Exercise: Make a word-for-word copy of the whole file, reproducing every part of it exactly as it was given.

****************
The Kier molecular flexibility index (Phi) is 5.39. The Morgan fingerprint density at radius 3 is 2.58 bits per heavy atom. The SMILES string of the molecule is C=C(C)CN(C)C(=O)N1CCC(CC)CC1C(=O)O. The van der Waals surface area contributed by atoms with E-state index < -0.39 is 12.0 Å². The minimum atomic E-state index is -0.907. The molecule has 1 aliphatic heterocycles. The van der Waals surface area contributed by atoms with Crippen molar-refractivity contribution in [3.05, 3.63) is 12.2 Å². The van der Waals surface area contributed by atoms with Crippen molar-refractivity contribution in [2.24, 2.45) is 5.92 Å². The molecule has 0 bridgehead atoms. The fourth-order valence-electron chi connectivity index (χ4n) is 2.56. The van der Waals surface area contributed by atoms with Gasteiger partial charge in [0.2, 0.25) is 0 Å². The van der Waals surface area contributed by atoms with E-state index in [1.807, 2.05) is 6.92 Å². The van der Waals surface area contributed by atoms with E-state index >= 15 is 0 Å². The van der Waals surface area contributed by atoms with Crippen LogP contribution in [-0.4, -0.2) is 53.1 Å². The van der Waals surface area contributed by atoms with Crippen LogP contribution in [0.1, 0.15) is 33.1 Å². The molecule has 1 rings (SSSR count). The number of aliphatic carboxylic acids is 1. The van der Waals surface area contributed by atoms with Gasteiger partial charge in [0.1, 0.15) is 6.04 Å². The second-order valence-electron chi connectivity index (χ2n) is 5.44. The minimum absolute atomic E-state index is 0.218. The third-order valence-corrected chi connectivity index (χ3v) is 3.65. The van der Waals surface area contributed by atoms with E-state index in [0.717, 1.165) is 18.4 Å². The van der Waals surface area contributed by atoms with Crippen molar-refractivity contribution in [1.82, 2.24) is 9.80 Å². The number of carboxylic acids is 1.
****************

The Kier molecular flexibility index (Phi) is 5.39. The Morgan fingerprint density at radius 3 is 2.58 bits per heavy atom. The SMILES string of the molecule is C=C(C)CN(C)C(=O)N1CCC(CC)CC1C(=O)O. The van der Waals surface area contributed by atoms with E-state index < -0.39 is 12.0 Å². The minimum atomic E-state index is -0.907. The molecule has 1 aliphatic heterocycles. The van der Waals surface area contributed by atoms with Crippen molar-refractivity contribution in [3.05, 3.63) is 12.2 Å². The van der Waals surface area contributed by atoms with Crippen molar-refractivity contribution in [2.24, 2.45) is 5.92 Å². The molecule has 0 bridgehead atoms. The fourth-order valence-electron chi connectivity index (χ4n) is 2.56. The van der Waals surface area contributed by atoms with Gasteiger partial charge in [0.2, 0.25) is 0 Å². The van der Waals surface area contributed by atoms with E-state index in [1.807, 2.05) is 6.92 Å². The van der Waals surface area contributed by atoms with E-state index >= 15 is 0 Å². The van der Waals surface area contributed by atoms with Crippen LogP contribution in [-0.4, -0.2) is 53.1 Å². The van der Waals surface area contributed by atoms with Crippen LogP contribution in [0.1, 0.15) is 33.1 Å². The molecule has 1 rings (SSSR count). The number of aliphatic carboxylic acids is 1. The van der Waals surface area contributed by atoms with Gasteiger partial charge in [0.1, 0.15) is 6.04 Å². The second-order valence-electron chi connectivity index (χ2n) is 5.44. The minimum absolute atomic E-state index is 0.218. The third-order valence-corrected chi connectivity index (χ3v) is 3.65. The van der Waals surface area contributed by atoms with E-state index in [0.717, 1.165) is 18.4 Å². The van der Waals surface area contributed by atoms with Crippen molar-refractivity contribution in [1.82, 2.24) is 9.80 Å². The number of carboxylic acids is 1.